Bash assign output/error to variable

I have the following line in my bash file:

LIST=$(ssh 192.168.0.22 'ls -1 /web');

The problem I am having is that it is a part of automated script and I often get this on the stdout and not the data I need:

ssh_exchange_identification: Connection closed by remote host

I realize that LIST only gets the stdout of the ls. So I am looking for a command that would get more of the info from the commands. In particular:

  • stdout for ls – I have that right now
  • stderr for ls – not really interested, I don’t expect a problem there
  • stdout for ssh – Not interested, I don’t even know what it would output
  • stderr for sshTHIS IS WHAT I AM LOOKING FOR to check whether it ssh correctly. This being empty should mean that I have the data in $LIST I expect

Here is Solutions:

We have many solutions to this problem, But we recommend you to use the first solution because it is tested & true solution that will 100% work for you.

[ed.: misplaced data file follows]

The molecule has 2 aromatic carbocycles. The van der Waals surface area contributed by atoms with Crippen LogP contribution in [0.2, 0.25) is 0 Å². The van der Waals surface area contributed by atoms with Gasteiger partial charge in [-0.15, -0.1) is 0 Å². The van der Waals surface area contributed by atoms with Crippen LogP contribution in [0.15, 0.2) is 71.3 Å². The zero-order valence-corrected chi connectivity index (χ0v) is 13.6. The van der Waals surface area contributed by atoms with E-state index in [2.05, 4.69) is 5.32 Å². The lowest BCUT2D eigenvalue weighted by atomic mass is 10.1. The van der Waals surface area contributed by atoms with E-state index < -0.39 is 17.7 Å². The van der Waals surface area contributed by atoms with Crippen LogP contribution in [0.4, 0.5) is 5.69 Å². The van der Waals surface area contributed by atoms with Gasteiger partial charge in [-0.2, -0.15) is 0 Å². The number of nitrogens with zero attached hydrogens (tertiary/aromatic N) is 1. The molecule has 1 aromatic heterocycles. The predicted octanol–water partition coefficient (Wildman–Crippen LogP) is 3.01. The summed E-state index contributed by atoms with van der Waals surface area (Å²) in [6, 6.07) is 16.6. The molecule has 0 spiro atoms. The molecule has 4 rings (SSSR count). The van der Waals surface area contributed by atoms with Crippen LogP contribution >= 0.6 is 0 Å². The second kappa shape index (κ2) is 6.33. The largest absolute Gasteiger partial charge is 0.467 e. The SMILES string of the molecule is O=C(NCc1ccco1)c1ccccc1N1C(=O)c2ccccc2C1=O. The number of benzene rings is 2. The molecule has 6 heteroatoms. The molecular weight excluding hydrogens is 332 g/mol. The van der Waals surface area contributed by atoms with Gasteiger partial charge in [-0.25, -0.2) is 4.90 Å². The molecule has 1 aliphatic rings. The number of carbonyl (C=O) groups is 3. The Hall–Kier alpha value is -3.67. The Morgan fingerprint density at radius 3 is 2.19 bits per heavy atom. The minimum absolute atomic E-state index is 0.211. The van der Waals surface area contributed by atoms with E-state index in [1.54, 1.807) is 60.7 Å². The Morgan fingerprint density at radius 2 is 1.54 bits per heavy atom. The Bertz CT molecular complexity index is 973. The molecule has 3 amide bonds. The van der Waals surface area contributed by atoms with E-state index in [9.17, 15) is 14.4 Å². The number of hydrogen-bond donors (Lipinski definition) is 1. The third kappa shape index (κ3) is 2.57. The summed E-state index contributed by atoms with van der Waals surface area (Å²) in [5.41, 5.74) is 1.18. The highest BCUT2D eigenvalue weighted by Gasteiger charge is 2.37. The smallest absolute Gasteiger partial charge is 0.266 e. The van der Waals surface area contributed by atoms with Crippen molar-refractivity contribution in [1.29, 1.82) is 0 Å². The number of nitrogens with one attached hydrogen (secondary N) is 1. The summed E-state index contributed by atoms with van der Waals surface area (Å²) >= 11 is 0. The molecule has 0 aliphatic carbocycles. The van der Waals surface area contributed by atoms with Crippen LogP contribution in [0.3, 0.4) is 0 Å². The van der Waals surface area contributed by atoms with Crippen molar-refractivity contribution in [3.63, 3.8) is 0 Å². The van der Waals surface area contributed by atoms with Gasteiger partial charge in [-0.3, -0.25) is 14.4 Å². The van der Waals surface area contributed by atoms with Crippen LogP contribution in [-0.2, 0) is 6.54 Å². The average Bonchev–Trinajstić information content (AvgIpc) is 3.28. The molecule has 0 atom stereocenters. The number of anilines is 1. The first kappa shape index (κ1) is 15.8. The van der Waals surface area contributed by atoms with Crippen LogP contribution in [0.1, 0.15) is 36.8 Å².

Solution 1

From ssh man page on Ubuntu 16.04 (LTS):

EXIT STATUS
     ssh exits with the exit status of the remote command or with 255 if an error occurred.

Knowing that, we can check exit status of ssh command. If exit status was 225, we know that it’s an ssh error, and if it’s any other non-zero value – that’s ls error.

#!/bin/bash

TEST=$(ssh [email protected] 'ls /proc' 2>&1)

if [ $? -eq 0 ];
then
    printf "%s\n" "SSH command successful"
elif [ $? -eq 225   ]
    printf "%s\n%s" "SSH failed with following error:" "$TEST"
else 
    printf "%s\n%s" "ls command failed" "$TEST"
fi

Solution 2

Redirect ssh‘s standard error to a file within the command substitution and then test to see whether the file is empty or not:

output="$( ssh server 'command' 2>ssh.err )"

if [[ -s ssh.err ]]; then
    echo 'SSH error:' >&2
    cat ssh.err >&2
fi

rm -f ssh.err

which displays SSH error: followed by the captured error output from ssh.

Solution 3

As I remember some variant must work. Try this:

cmd 2>>>$errmsg

triple redirect possibly… It was many years ago…
in variable errmsg must be output error message. Maybe I am wrong. In this case this variant get message 100% guarantee:

errmsg=`cmd 2>/dev/null`

This variant suppress error message while need it to out or may be not need. But usual output it catch also. So you may distinct those two cases by $? value and correct your script.

Note: Use and implement solution 1 because this method fully tested our system.
Thank you 🙂

All methods was sourced from stackoverflow.com or stackexchange.com, is licensed under cc by-sa 2.5, cc by-sa 3.0 and cc by-sa 4.0

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